Do you find that you always seem to be dealing with one dental issue or another? You may even feel as if you just have “bad teeth,” and it isn’t in your control at all. If your parents have had similar dental issues, it may seem like you were genetically predisposed to dental health problems. While genetics and family life do play a role in your oral health, this doesn’t mean that you need to go the rest of your life in the dental chair day after day. Here is what you need to know.
How Do Your Genes Contribute to Your Oral Health?
There are some people out there who are more likely to have issues with their tooth enamel or development of their teeth due to genetic defects. Genetics can also affect your ability to produce saliva, which is a key defense mechanism in your mouth, and your immune system and ability to fight off infections. For instance, both of these things can increase your risk of developing periodontal disease.
Other Family Related Factors That Contribute to Dental Health
Just because you and your family members have similar dental issues doesn’t mean that it necessarily has to do with your genetics. Here are some other things that can contribute to the development of oral health problems:
- Family Meals: When you have meals with your family and eating all of the same things, it is no wonder than your oral health is in similar shape. Some foods are more beneficial for your oral health than others, so the meals that your family chooses is an important decision. After all, diet is one of the greatest risk factors when it comes to developing tooth decay.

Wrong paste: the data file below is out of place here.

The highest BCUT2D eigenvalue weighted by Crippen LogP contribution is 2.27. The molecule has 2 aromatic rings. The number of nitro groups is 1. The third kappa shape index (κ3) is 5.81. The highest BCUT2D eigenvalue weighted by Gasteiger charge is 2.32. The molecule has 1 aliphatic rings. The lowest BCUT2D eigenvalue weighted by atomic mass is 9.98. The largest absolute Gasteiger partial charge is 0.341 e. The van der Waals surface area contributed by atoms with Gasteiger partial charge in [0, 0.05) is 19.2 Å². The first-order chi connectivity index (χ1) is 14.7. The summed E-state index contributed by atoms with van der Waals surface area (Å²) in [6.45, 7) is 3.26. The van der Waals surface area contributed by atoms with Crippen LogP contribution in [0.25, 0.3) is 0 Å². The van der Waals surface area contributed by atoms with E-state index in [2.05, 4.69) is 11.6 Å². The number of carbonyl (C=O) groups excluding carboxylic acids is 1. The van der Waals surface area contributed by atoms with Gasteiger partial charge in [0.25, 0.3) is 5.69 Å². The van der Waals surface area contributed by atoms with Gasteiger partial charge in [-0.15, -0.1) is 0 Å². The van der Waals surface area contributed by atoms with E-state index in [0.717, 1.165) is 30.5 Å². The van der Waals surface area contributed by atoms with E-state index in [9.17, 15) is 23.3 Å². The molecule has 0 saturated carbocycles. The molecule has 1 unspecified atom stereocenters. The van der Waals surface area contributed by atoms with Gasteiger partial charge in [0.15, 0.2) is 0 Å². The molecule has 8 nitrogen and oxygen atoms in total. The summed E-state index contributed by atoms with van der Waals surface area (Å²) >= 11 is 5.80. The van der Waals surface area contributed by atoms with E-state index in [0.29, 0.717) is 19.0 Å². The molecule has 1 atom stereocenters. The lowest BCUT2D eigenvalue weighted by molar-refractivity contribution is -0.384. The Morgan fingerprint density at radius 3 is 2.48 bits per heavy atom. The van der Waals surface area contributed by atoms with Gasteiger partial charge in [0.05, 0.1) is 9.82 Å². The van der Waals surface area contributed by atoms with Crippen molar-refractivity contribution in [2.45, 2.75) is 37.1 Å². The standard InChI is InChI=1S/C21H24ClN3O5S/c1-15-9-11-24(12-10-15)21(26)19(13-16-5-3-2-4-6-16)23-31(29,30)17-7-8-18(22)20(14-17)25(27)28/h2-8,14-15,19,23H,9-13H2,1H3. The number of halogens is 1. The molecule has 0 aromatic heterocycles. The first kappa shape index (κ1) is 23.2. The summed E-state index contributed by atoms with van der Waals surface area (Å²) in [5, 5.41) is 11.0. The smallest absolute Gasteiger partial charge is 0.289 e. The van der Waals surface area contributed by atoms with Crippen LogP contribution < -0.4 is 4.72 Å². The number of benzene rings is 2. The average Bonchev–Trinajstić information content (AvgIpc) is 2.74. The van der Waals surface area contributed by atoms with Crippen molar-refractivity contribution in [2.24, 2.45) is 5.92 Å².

- Bad Habits: It’s certainly possible to pick up bad habits from people you are close to. For instance, if your parents never prioritized their dental hygiene, it is likely that you and your siblings don’t either.
- Tobacco Use: If you come from a family where everyone smokes or dips, you are statistically more likely to pick up the habit yourself. Smoking doubles your risk for developing periodontal disease and increases your chances of developing oral cancer. Excessively drinking can have negative effects as well.
While the health of your smile is partially hereditary, remember that you are still in control. By maintaining excellent oral hygiene, avoiding bad habits, eating healthy, and seeing your dentist for regular cleanings and checkups, your smile will thank you!
About the Author
Dr. Frank Michitti earned his dental doctorate from the Ohio State University College of Dentistry and has completed courses at the prestigious Dawson Academy in Florida. He’s completed more than 1000 hours of continuing education and achieved Membership status in the Academy of General Dentistry. TO learn more about maintaining excellent oral health or to schedule an appointment at his office in Feeding Hills, visit his website or call (413) 786-4400.